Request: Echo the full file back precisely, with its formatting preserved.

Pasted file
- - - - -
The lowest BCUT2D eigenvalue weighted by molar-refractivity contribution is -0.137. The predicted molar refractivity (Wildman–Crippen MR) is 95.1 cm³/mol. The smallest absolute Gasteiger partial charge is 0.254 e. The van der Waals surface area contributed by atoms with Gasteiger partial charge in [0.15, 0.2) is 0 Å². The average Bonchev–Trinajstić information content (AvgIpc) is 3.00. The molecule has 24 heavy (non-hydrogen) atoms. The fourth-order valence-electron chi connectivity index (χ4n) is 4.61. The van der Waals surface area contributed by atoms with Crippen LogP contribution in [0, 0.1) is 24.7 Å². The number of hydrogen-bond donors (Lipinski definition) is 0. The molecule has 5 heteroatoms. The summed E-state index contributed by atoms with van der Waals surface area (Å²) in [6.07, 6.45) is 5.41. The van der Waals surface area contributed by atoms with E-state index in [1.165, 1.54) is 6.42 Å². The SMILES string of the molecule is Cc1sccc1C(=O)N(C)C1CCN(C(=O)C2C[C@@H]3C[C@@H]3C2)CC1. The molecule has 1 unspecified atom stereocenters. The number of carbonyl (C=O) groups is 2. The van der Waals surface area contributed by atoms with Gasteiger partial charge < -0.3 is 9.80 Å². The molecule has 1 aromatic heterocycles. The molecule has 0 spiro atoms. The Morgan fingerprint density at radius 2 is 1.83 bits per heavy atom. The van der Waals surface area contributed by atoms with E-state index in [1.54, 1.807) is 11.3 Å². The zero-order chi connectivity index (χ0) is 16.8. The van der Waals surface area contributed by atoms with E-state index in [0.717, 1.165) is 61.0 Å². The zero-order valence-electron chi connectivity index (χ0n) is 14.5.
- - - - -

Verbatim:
The lowest BCUT2D eigenvalue weighted by molar-refractivity contribution is -0.137. The predicted molar refractivity (Wildman–Crippen MR) is 95.1 cm³/mol. The smallest absolute Gasteiger partial charge is 0.254 e. The van der Waals surface area contributed by atoms with Gasteiger partial charge in [0.15, 0.2) is 0 Å². The average Bonchev–Trinajstić information content (AvgIpc) is 3.00. The molecule has 24 heavy (non-hydrogen) atoms. The fourth-order valence-electron chi connectivity index (χ4n) is 4.61. The van der Waals surface area contributed by atoms with Crippen LogP contribution in [0, 0.1) is 24.7 Å². The number of hydrogen-bond donors (Lipinski definition) is 0. The molecule has 5 heteroatoms. The summed E-state index contributed by atoms with van der Waals surface area (Å²) in [6.07, 6.45) is 5.41. The van der Waals surface area contributed by atoms with E-state index in [1.165, 1.54) is 6.42 Å². The SMILES string of the molecule is Cc1sccc1C(=O)N(C)C1CCN(C(=O)C2C[C@@H]3C[C@@H]3C2)CC1. The molecule has 1 unspecified atom stereocenters. The number of carbonyl (C=O) groups is 2. The van der Waals surface area contributed by atoms with Gasteiger partial charge < -0.3 is 9.80 Å². The molecule has 1 aromatic heterocycles. The molecule has 0 spiro atoms. The Morgan fingerprint density at radius 2 is 1.83 bits per heavy atom. The van der Waals surface area contributed by atoms with E-state index in [1.54, 1.807) is 11.3 Å². The zero-order chi connectivity index (χ0) is 16.8. The van der Waals surface area contributed by atoms with E-state index in [0.717, 1.165) is 61.0 Å². The zero-order valence-electron chi connectivity index (χ0n) is 14.5.